“When you have rich chocolate mousse, hazelnut crisp—you really only need that much,” she says. “It’s the perfect amount to satisfy you. Really, you can make anything miniature; you just have to have a smaller mold or cut it smaller. I’ve even made mini macarons. They end up being the size of a dime.”

Nutritionally Focused Fare 

Bakeries may also benefit from updating French pastry classics to meet the demand for certain dietary needs. 

In France, artisan vegan bakeries like Land&Monkeys and VG Patisserie have fashioned dairy-free delights that look as appealing as the original versions—which is possible thanks to techniques like using turmeric to give a yellow tint to vanilla custard-type desserts that are prepared without eggs.5 Numerous businesses in the U.S. now offer dairy-free treats, such as L’Artisane Creative Bakery near Miami, which serves decadent dairy-free fare like a cookie butter croissant and guava and cream cheese macaron.6
“I see a lot more vegan options,” Wakerhauser says. “There’s a company in the San Francisco area—all of their chocolates are plant-based; when they do a white or milk chocolate, for example, they’re using oat milk.”

While plant-based and other enlightened items may be making their way onto the market, numerous bakeries will undoubtedly continue to focus on more traditional versions of French pastries, prepared with a twist, this year.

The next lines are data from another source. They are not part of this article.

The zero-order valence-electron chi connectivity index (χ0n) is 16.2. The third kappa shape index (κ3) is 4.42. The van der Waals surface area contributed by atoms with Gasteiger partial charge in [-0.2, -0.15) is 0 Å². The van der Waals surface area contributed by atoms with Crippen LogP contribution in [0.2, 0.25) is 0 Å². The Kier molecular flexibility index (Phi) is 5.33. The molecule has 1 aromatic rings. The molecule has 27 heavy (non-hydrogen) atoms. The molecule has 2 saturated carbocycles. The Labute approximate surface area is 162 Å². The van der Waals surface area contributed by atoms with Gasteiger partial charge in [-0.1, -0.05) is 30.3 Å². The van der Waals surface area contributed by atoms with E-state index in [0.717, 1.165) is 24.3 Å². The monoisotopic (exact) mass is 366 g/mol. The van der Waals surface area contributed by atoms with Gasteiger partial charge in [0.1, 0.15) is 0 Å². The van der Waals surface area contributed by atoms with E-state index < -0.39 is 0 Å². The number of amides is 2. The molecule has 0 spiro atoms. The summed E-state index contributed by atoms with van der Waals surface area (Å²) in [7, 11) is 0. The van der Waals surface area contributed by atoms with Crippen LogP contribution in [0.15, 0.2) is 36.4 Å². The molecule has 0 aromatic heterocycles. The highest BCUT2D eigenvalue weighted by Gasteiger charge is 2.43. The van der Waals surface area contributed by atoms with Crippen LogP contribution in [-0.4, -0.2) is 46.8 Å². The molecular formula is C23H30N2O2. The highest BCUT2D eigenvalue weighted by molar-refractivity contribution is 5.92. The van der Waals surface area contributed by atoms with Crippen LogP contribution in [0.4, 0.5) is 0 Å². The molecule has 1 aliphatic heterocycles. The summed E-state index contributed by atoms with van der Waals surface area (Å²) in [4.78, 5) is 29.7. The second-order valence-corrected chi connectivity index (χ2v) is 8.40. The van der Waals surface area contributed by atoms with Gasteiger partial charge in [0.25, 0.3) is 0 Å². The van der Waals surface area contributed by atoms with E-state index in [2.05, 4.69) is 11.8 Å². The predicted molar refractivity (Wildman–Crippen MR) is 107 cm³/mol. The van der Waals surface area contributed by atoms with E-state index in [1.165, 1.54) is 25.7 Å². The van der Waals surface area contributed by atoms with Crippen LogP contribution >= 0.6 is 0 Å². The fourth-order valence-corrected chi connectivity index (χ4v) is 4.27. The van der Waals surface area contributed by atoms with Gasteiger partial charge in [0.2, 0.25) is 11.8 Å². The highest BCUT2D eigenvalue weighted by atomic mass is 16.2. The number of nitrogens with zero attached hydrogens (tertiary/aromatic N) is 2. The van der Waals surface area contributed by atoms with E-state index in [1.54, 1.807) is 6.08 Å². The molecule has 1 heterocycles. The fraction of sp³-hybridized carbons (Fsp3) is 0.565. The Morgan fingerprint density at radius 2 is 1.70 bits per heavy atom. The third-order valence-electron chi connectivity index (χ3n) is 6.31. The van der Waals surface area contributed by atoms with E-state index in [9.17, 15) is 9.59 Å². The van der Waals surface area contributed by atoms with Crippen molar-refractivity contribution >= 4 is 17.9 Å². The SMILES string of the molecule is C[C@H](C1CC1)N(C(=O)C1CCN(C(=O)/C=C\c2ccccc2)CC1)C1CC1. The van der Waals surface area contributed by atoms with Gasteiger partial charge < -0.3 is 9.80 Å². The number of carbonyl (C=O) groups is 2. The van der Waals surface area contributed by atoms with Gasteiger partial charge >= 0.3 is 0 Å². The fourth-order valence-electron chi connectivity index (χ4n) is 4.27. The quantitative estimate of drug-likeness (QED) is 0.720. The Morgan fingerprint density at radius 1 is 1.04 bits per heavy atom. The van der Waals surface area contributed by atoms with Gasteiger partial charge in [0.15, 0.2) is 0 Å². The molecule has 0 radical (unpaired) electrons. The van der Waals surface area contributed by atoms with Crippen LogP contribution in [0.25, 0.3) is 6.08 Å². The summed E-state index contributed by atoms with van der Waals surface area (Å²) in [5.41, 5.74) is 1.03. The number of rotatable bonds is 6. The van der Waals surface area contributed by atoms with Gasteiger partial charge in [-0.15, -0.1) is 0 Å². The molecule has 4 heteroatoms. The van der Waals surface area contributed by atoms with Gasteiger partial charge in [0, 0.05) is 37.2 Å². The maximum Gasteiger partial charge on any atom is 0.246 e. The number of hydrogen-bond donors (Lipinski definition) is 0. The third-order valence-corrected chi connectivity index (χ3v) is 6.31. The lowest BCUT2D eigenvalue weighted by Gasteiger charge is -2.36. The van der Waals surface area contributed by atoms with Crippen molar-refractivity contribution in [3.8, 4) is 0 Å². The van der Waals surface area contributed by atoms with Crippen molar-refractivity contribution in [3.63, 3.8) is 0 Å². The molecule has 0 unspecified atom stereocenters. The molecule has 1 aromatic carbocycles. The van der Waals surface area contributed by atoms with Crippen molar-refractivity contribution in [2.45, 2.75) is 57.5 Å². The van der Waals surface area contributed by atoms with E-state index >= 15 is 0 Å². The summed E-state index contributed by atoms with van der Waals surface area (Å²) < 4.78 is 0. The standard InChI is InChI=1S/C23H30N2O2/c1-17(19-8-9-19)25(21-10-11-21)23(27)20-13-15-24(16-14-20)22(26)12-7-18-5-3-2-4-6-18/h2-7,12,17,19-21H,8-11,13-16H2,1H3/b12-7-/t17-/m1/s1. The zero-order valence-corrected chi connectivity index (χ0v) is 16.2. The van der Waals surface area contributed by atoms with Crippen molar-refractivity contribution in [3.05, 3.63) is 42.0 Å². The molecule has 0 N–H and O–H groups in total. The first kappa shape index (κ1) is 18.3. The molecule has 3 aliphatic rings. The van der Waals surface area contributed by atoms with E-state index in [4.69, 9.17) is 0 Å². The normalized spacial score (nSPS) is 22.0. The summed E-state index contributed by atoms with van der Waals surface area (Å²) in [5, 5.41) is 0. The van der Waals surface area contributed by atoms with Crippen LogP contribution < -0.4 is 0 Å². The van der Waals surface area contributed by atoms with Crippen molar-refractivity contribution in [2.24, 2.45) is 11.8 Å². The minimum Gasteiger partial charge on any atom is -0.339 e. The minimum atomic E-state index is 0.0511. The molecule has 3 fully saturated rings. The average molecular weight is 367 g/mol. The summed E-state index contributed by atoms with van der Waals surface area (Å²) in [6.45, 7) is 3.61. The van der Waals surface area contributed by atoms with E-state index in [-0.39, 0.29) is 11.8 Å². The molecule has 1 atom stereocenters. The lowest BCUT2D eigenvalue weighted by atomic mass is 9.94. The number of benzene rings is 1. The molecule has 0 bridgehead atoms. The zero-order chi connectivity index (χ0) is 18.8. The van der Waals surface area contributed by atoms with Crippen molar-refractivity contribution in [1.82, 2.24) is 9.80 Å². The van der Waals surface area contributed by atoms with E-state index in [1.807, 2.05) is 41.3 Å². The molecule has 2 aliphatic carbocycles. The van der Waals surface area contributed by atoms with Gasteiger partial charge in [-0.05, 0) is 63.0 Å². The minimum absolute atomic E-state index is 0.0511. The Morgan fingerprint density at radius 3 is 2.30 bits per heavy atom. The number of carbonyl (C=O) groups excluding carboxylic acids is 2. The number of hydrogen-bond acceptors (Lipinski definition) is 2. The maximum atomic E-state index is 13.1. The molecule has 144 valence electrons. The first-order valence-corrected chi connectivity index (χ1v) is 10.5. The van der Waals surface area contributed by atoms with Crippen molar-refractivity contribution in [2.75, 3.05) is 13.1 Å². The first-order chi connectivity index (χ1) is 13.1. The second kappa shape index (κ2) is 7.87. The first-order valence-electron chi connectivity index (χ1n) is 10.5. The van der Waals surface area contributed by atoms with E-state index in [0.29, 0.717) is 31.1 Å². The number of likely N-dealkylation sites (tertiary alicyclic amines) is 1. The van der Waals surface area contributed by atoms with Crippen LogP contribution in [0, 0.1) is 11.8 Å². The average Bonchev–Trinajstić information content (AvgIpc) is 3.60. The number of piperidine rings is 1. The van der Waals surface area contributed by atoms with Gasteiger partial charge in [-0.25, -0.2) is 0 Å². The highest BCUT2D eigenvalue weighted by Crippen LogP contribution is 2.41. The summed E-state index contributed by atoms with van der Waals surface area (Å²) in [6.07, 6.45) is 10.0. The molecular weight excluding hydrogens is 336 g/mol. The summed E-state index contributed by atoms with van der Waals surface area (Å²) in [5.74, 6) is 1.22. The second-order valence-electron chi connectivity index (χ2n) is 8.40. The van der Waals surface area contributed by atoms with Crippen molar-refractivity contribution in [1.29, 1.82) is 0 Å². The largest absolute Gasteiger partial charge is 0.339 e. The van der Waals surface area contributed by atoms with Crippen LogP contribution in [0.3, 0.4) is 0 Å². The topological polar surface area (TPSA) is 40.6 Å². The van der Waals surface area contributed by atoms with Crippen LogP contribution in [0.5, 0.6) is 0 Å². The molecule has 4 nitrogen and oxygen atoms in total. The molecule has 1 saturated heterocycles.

With annual pastry sales totaling more than $14 billion, operators stand to benefit from enhancing their current lineup.7

Chef Maeve Rochford, Brand Ambassador and owner of the Sugar and Scribe bakery in La Jolla, California, predicts it could be an exciting time for French pastry fans.

“I see small desserts and dessert bars coming back,” Rochford says. “Additionally, a fusion of classics will be huge, from twists on doughnuts to croissants—2023 will be filled with lots of surprises.” 

To find out more about the latest consumer preferences and foodservice practices, read the rest of our 2023 trends report—or visit our Culinary Center.


1 “Biggest Food Fads of the 20th Century,” Chicago Tribune, Jan. 4, 2023

2 “Consumer Interest Grows in Several Dessert Categories,” Bake,
Aug. 19, 2019

3 “Marron Pastry: It’s Not a French or Swiss Bakery But a Georgian Pastry Shop,” Forbes, Sept. 12, 2022

4 Inspiring Food and Beverage Innovation: Taste Charts 2022, Kerry, 2022

5 “Cafe Gourmand, the French Mini-Dessert Trend, Hits the U.S.,” Bon Appétit, Dec. 12, 2012

6 “Croissants are moving on’: the vegan chefs reinventing French pâtisserie,” The Guardian, July 15, 2022

7 “The Money Behind Macarons: Industry Trends and Those Capitalizing,” Ventured, Feb. 6, 2020